Charles Burns’ graphic novel Black Hole sucks you in, true to its title, with irresistible momentum. Taking place in mid-1970s Seattle, the backdrop to Burns’ own adolescence, it chronicles the impact of a curious sexually transmitted disease that causes its teenage sufferers to physically mutate in a variety of wild ways. The story zeros in on two personable characters: easy-going yet sensitive Keith, and Chris, the girl he’s besotted with, who is both popular and kind.
The kids in Black Hole like to hang out in local woodland, at a secret, unmonitored place where they can drink and get stoned under a protective canopy of huge trees. At first glance, it’s idyllic, but just up the hill, where the brush gets dark and dense, there’s a makeshift settlement where the most disfigured victims of the disease hide out, shunned by their peers as well as the wider community. Here, among the most ostracised, mutilated body parts are starting to show up.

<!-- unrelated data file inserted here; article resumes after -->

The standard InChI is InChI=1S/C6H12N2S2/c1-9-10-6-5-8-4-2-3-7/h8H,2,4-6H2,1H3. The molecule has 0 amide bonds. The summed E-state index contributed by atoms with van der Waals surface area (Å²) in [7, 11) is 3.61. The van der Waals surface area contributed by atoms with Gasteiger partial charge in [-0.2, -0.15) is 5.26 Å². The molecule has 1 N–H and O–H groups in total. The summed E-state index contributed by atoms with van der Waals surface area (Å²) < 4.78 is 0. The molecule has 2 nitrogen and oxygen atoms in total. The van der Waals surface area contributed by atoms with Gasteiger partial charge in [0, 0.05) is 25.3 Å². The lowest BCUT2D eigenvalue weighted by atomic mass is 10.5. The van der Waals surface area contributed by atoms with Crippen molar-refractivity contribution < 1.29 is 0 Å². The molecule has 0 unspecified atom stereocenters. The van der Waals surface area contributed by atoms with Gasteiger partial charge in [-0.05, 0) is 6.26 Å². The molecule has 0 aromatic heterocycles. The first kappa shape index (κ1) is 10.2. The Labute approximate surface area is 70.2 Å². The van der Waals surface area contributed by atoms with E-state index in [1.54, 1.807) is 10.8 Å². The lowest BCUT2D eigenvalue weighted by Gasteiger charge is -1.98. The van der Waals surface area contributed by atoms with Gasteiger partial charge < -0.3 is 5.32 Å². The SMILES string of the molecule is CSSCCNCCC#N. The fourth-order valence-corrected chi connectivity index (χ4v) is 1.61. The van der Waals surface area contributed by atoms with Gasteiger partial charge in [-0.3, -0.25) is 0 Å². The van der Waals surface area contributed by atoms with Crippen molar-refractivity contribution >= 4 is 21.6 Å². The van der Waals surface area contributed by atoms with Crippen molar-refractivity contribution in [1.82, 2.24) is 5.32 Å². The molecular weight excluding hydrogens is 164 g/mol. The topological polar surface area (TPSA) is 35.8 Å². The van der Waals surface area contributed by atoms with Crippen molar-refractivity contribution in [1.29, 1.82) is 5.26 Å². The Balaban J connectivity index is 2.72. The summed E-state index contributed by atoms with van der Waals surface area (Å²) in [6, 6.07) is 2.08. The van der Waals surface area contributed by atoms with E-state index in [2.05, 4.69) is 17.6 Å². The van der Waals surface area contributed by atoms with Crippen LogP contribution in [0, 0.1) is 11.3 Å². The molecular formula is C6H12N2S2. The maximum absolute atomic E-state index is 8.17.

It feels strange to write a straightforward synopsis of Black Hole, because Burns’ visual narrative is all-enveloping and confounding, with hallucination, dream, memory, premonition and real-time action all intermixed. A seething mass of detail captures your eye, binding you into the claustrophobic space of the story. Splits and slits, twists and corkscrews, op art vortices and tendril motifs proliferate; everything’s unstable, penetrable, capable of mutation.
Burns’ chosen medium is scratchboard, a drawing surface developed in the 19th century and popularised by illustrators in the mid-20th century. Consisting of a layer of white china clay on board, coated with black ink that can be scratched into with customised scribes, it was an expedient way for illustrators and publishers to emulate the dramatic black and white contrast of wood-cut prints. Burns is a dizzying master of this form. In his hands, darkness becomes luminous. His nightscapes are shiny and almost wet-looking, like phosphorescence in a black sea.
If Black Hole’s dazzling fragments can be unified by any one theme, it’s the destructive potential of sex, love and desire, which pulls Chris and Keith into increasingly murky and desperate territory. Most obviously, sex can make you sick, monstrous and ostracised; more insidiously, thwarted love festers into self-harm, obsession and violence. In Black Hole the heightened social stakes of adolescence take on grotesque proportions in the hidden, anarchic space of the woods.